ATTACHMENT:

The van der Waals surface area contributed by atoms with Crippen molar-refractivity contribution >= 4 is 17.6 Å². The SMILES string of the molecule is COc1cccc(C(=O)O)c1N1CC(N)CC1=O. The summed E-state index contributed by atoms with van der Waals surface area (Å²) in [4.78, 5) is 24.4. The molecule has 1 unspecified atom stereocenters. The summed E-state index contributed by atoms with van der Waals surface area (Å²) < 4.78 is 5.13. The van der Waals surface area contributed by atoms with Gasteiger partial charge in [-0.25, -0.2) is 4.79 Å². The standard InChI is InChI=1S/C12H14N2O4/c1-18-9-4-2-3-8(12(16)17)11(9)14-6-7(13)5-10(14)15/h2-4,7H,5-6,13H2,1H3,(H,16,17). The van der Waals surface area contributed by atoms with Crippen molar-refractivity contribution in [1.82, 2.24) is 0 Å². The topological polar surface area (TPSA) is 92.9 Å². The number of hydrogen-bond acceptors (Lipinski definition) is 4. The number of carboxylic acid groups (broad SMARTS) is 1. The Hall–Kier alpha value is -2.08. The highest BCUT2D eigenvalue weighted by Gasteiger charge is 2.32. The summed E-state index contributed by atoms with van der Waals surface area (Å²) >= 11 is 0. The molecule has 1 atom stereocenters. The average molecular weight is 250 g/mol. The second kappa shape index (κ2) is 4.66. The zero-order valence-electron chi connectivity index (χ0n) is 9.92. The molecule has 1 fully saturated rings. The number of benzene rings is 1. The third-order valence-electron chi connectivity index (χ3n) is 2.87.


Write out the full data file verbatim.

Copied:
The van der Waals surface area contributed by atoms with Crippen molar-refractivity contribution >= 4 is 17.6 Å². The SMILES string of the molecule is COc1cccc(C(=O)O)c1N1CC(N)CC1=O. The summed E-state index contributed by atoms with van der Waals surface area (Å²) in [4.78, 5) is 24.4. The molecule has 1 unspecified atom stereocenters. The summed E-state index contributed by atoms with van der Waals surface area (Å²) < 4.78 is 5.13. The van der Waals surface area contributed by atoms with Gasteiger partial charge in [-0.25, -0.2) is 4.79 Å². The standard InChI is InChI=1S/C12H14N2O4/c1-18-9-4-2-3-8(12(16)17)11(9)14-6-7(13)5-10(14)15/h2-4,7H,5-6,13H2,1H3,(H,16,17). The van der Waals surface area contributed by atoms with Crippen molar-refractivity contribution in [1.82, 2.24) is 0 Å². The topological polar surface area (TPSA) is 92.9 Å². The number of hydrogen-bond acceptors (Lipinski definition) is 4. The number of carboxylic acid groups (broad SMARTS) is 1. The Hall–Kier alpha value is -2.08. The highest BCUT2D eigenvalue weighted by Gasteiger charge is 2.32. The summed E-state index contributed by atoms with van der Waals surface area (Å²) >= 11 is 0. The molecule has 1 atom stereocenters. The average molecular weight is 250 g/mol. The second kappa shape index (κ2) is 4.66. The zero-order valence-electron chi connectivity index (χ0n) is 9.92. The molecule has 1 fully saturated rings. The number of benzene rings is 1. The third-order valence-electron chi connectivity index (χ3n) is 2.87.